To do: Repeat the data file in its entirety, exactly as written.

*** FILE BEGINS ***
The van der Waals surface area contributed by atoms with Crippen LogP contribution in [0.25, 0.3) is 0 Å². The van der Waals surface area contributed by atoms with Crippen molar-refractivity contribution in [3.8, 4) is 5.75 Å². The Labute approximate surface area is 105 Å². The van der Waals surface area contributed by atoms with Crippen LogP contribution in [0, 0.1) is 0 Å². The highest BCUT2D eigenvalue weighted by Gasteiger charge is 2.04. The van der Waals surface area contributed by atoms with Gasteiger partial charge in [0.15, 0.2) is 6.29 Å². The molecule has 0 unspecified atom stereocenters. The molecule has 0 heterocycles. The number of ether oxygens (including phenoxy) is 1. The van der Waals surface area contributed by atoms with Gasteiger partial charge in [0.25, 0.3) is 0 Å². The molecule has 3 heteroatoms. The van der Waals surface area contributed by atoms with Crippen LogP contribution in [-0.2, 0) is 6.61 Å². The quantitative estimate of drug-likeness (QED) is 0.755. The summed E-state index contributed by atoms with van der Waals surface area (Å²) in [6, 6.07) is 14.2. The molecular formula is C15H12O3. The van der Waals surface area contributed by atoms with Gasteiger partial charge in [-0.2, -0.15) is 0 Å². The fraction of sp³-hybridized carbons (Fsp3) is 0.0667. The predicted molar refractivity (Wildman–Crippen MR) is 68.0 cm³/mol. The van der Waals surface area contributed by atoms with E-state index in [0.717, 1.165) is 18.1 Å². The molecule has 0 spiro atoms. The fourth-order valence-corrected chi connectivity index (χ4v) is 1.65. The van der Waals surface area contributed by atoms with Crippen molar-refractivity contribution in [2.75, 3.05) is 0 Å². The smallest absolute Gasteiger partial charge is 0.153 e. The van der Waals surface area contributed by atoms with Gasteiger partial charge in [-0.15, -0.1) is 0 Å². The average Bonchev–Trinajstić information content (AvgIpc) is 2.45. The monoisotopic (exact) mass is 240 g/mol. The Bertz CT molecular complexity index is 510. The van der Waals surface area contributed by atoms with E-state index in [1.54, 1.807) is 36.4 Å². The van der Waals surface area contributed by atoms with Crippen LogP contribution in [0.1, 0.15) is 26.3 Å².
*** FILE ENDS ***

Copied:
The van der Waals surface area contributed by atoms with Crippen LogP contribution in [0.25, 0.3) is 0 Å². The van der Waals surface area contributed by atoms with Crippen molar-refractivity contribution in [3.8, 4) is 5.75 Å². The Labute approximate surface area is 105 Å². The van der Waals surface area contributed by atoms with Crippen LogP contribution in [0, 0.1) is 0 Å². The highest BCUT2D eigenvalue weighted by Gasteiger charge is 2.04. The van der Waals surface area contributed by atoms with Gasteiger partial charge in [0.15, 0.2) is 6.29 Å². The molecule has 0 unspecified atom stereocenters. The molecule has 0 heterocycles. The number of ether oxygens (including phenoxy) is 1. The van der Waals surface area contributed by atoms with Gasteiger partial charge in [0.25, 0.3) is 0 Å². The molecule has 3 heteroatoms. The van der Waals surface area contributed by atoms with Crippen LogP contribution in [-0.2, 0) is 6.61 Å². The quantitative estimate of drug-likeness (QED) is 0.755. The summed E-state index contributed by atoms with van der Waals surface area (Å²) in [6, 6.07) is 14.2. The molecular formula is C15H12O3. The van der Waals surface area contributed by atoms with Gasteiger partial charge in [-0.2, -0.15) is 0 Å². The fraction of sp³-hybridized carbons (Fsp3) is 0.0667. The predicted molar refractivity (Wildman–Crippen MR) is 68.0 cm³/mol. The van der Waals surface area contributed by atoms with E-state index in [0.717, 1.165) is 18.1 Å². The molecule has 0 spiro atoms. The fourth-order valence-corrected chi connectivity index (χ4v) is 1.65. The van der Waals surface area contributed by atoms with Crippen molar-refractivity contribution in [2.75, 3.05) is 0 Å². The smallest absolute Gasteiger partial charge is 0.153 e. The van der Waals surface area contributed by atoms with Gasteiger partial charge in [-0.15, -0.1) is 0 Å². The average Bonchev–Trinajstić information content (AvgIpc) is 2.45. The monoisotopic (exact) mass is 240 g/mol. The Bertz CT molecular complexity index is 510. The van der Waals surface area contributed by atoms with E-state index in [1.54, 1.807) is 36.4 Å². The van der Waals surface area contributed by atoms with Crippen LogP contribution in [0.1, 0.15) is 26.3 Å².